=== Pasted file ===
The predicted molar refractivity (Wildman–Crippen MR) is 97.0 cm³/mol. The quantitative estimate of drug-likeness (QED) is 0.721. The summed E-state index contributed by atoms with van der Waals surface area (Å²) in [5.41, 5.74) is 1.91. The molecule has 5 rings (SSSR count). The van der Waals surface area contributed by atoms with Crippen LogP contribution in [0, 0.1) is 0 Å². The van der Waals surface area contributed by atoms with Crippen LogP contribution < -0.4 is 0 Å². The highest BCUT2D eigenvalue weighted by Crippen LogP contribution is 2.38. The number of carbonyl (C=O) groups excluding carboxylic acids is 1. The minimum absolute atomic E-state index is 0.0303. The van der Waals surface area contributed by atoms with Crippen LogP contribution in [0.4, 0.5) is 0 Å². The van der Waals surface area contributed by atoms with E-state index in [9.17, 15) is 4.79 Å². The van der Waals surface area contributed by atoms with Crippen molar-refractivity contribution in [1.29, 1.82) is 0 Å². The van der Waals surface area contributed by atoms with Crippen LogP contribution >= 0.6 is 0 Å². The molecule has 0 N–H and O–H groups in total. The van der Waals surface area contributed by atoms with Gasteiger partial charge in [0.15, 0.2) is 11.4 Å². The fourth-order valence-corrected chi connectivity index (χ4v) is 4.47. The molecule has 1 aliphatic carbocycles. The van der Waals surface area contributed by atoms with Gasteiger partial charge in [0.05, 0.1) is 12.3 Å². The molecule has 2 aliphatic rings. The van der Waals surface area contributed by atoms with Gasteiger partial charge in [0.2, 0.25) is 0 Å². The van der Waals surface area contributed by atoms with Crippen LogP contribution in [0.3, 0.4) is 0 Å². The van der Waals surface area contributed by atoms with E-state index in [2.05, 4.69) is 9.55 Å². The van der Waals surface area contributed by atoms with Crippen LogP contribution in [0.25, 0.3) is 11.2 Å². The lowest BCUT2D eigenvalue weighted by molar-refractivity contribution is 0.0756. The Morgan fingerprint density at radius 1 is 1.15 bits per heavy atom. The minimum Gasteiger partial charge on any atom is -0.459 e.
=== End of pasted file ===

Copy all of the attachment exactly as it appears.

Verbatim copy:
The predicted molar refractivity (Wildman–Crippen MR) is 97.0 cm³/mol. The quantitative estimate of drug-likeness (QED) is 0.721. The summed E-state index contributed by atoms with van der Waals surface area (Å²) in [5.41, 5.74) is 1.91. The molecule has 5 rings (SSSR count). The van der Waals surface area contributed by atoms with Crippen LogP contribution in [0, 0.1) is 0 Å². The van der Waals surface area contributed by atoms with Crippen LogP contribution < -0.4 is 0 Å². The highest BCUT2D eigenvalue weighted by Crippen LogP contribution is 2.38. The number of carbonyl (C=O) groups excluding carboxylic acids is 1. The minimum absolute atomic E-state index is 0.0303. The van der Waals surface area contributed by atoms with Crippen LogP contribution in [0.4, 0.5) is 0 Å². The van der Waals surface area contributed by atoms with E-state index in [9.17, 15) is 4.79 Å². The van der Waals surface area contributed by atoms with Crippen molar-refractivity contribution in [1.29, 1.82) is 0 Å². The van der Waals surface area contributed by atoms with Crippen LogP contribution >= 0.6 is 0 Å². The molecule has 0 N–H and O–H groups in total. The van der Waals surface area contributed by atoms with Gasteiger partial charge in [0.15, 0.2) is 11.4 Å². The fourth-order valence-corrected chi connectivity index (χ4v) is 4.47. The molecule has 1 aliphatic carbocycles. The van der Waals surface area contributed by atoms with Gasteiger partial charge in [0.05, 0.1) is 12.3 Å². The molecule has 2 aliphatic rings. The van der Waals surface area contributed by atoms with Gasteiger partial charge in [0.2, 0.25) is 0 Å². The van der Waals surface area contributed by atoms with Crippen LogP contribution in [0.3, 0.4) is 0 Å². The van der Waals surface area contributed by atoms with E-state index in [2.05, 4.69) is 9.55 Å². The van der Waals surface area contributed by atoms with Crippen LogP contribution in [0.25, 0.3) is 11.2 Å². The lowest BCUT2D eigenvalue weighted by molar-refractivity contribution is 0.0756. The Morgan fingerprint density at radius 1 is 1.15 bits per heavy atom. The minimum Gasteiger partial charge on any atom is -0.459 e.